We've recently been working on an assignment that focuses on Kuala Lumpur and its surrounds. Over the last year we've become so occupied with for-print projects that vacations and weekends are no longer our own. Rarely do we have time, anymore, to wander without purpose, to open ourselves to spontaneity and aimlessly explore this place that we call home. We're not complaining - well, yes we are, a little - but how wonderful it's been these weeks to have an excuse to revisit the places and people and foods that we've come to love since we moved to Kuala Lumpur almost three years ago. Perhaps the best part is that, as a result, we're seeing some places in a new light.
Last weekend we returned to Pulau Ketam ('Crab Island'), a small island just a hop, skip, and a jump from KL. On our last visit we and a gzillion other daytrippers disembarked the ferry at high noon. After a mediocre lunch at one of the crowded seafood restaurants on the island's main street we wandered around, sweaty and listless, under the unrelenting mid-day sun. Less than two hours after we arrived we left, sensing that we'd missed out on whatever it is that Pulau Ketam has to offer.
This time we did it right, heading out from KL early on a Saturday and arriving at the jetty in time for the 9:30am ferry but, by luck, hitching a ride on an open-air charter boat instead. It was a slow chug-chug to Pulau Ketam (an hour on this craft, versus half an hour on the regular ferry) but an infinitely more enjoyable ride - with a wide-open view from the deck and the sea breeze in our face - than it would have been in the claustrophobic, capsule-like enclosed regular boat.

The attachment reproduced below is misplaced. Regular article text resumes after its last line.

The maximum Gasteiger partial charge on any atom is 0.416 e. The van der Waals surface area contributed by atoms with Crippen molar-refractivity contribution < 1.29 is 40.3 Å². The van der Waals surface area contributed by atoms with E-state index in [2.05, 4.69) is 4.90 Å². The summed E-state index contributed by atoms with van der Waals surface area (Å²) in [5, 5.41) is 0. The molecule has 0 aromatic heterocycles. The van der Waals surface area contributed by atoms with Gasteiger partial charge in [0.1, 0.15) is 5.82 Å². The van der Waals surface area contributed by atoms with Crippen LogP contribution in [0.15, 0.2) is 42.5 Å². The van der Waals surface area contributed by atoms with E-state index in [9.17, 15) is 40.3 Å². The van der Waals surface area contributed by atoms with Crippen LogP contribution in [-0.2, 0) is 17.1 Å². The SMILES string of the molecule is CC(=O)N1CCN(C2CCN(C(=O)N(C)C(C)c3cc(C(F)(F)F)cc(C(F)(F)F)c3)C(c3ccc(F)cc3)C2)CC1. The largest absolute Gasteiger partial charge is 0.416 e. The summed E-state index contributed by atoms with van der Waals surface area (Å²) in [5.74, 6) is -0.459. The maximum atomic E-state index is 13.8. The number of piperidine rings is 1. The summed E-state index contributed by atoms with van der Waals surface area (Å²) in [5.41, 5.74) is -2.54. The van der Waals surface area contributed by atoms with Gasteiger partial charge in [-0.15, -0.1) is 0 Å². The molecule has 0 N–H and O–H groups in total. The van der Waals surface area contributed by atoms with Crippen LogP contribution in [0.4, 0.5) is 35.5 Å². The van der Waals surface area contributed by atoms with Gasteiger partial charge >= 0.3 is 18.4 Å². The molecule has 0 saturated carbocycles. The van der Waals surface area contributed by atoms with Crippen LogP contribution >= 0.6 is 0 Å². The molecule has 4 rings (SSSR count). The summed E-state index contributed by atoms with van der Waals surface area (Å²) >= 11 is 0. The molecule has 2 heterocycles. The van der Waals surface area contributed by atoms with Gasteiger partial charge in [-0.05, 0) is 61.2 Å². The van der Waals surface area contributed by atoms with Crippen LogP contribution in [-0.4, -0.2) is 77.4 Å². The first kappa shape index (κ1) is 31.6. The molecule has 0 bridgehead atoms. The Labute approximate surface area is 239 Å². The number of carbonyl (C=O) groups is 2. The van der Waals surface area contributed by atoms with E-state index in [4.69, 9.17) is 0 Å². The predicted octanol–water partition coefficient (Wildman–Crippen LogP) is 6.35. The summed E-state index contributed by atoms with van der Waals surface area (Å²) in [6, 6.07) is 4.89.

Once on dry land we rented a couple bikes and headed out in no direction in particular. Cruising around at this rather cooler hour, with Pulau Ketam's raised concrete and wood-plank sidewalks almost to ourselves, we could more easily revel in the island's quietude and take in its colorful houses and many lovely and unusual Buddhist temples. The interior of the one above, colored a deep jade green from floor to ceiling and and furnished with pretty hand-painted altar and geomancer's chair, is especially striking.
Many shops had yet to open for the day, and some residents were still in their pajamas.
As for nourishment, with no plans (other than to avoid a repeat of last visit's disappointing lunch) we were open to all possibilities. On one of the roads spoking off Pulau Ketam's 'main street' fate, and our bicycles, led us to a dumpling assembly line on the front porch of a yellow wooden house.
Ah Hong and his wife have been making and selling their chai kuih for about ten years. Their daughter helps out when she's not in school.
The best, the best - well, it's a risky assertion, labeling something 'the best'. But these chai kuih are tremendous. Really. We rate them in a class of their own,
with their rice flour wrappers rolled out so thin that they're translucent,
and their fresh tasting jicama-carrot-bean curd filling that's cooked long enough to tenderize the vegetables but not so long that all flavor and toothsomeness leaches out.
After a turn in a steamer Ah Hong's family's chai kuih are sprinkled with crunchy flakes of freshly fried shallot and sold with a homemade dipping sauce that combines lots of garlic, fresh chilies, vinegar, and a hint of tomato, to transcendent effect. We had ours poured directly around our chai kuih and ate them then and there on Ah Hong's porch, oooohing and aaaaahing our way through the lot. The sauce was so tasty I had to restrain myself from drinking what remained after the dumplings were gone.
It's almost a sin for chai kuih this masterful to be sold on Pulau Ketam, beyond the easy reach of us city dwellers. And more so to be sold unadvertised, well off the island's main food street, where most daytrippers will never find them.
To be continued...
Chai kuih, 328 San Ma Street (San Ma Lu), Pulau Ketam. Sold every morning, except on public holidays.